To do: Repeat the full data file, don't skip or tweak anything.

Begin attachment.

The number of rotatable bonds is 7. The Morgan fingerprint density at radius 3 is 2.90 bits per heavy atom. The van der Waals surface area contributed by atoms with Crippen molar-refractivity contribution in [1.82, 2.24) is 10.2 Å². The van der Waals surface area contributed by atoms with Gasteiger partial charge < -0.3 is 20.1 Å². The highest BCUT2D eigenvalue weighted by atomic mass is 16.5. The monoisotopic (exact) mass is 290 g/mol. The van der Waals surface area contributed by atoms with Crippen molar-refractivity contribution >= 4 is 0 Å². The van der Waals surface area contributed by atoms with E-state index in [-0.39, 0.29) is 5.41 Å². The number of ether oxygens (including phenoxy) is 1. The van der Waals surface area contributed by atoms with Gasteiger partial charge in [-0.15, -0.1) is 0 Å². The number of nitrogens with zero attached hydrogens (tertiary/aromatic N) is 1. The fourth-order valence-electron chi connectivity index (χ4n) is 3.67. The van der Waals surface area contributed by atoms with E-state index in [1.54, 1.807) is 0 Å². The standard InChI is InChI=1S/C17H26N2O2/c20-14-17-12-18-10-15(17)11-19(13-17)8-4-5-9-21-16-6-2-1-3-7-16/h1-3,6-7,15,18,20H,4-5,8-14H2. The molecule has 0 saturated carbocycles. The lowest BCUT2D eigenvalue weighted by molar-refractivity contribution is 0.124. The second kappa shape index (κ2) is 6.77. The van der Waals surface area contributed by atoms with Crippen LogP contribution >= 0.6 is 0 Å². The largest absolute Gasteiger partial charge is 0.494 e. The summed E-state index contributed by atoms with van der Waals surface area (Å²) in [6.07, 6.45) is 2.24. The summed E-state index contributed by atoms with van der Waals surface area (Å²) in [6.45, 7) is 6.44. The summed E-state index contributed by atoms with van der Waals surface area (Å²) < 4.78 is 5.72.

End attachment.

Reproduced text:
The number of rotatable bonds is 7. The Morgan fingerprint density at radius 3 is 2.90 bits per heavy atom. The van der Waals surface area contributed by atoms with Crippen molar-refractivity contribution in [1.82, 2.24) is 10.2 Å². The van der Waals surface area contributed by atoms with Gasteiger partial charge < -0.3 is 20.1 Å². The highest BCUT2D eigenvalue weighted by atomic mass is 16.5. The monoisotopic (exact) mass is 290 g/mol. The van der Waals surface area contributed by atoms with Crippen molar-refractivity contribution >= 4 is 0 Å². The van der Waals surface area contributed by atoms with E-state index in [-0.39, 0.29) is 5.41 Å². The number of ether oxygens (including phenoxy) is 1. The van der Waals surface area contributed by atoms with Gasteiger partial charge in [-0.15, -0.1) is 0 Å². The number of nitrogens with zero attached hydrogens (tertiary/aromatic N) is 1. The fourth-order valence-electron chi connectivity index (χ4n) is 3.67. The van der Waals surface area contributed by atoms with E-state index in [1.54, 1.807) is 0 Å². The standard InChI is InChI=1S/C17H26N2O2/c20-14-17-12-18-10-15(17)11-19(13-17)8-4-5-9-21-16-6-2-1-3-7-16/h1-3,6-7,15,18,20H,4-5,8-14H2. The molecule has 0 saturated carbocycles. The lowest BCUT2D eigenvalue weighted by molar-refractivity contribution is 0.124. The second kappa shape index (κ2) is 6.77. The van der Waals surface area contributed by atoms with Crippen LogP contribution >= 0.6 is 0 Å². The largest absolute Gasteiger partial charge is 0.494 e. The summed E-state index contributed by atoms with van der Waals surface area (Å²) in [6.07, 6.45) is 2.24. The summed E-state index contributed by atoms with van der Waals surface area (Å²) in [6.45, 7) is 6.44. The summed E-state index contributed by atoms with van der Waals surface area (Å²) < 4.78 is 5.72.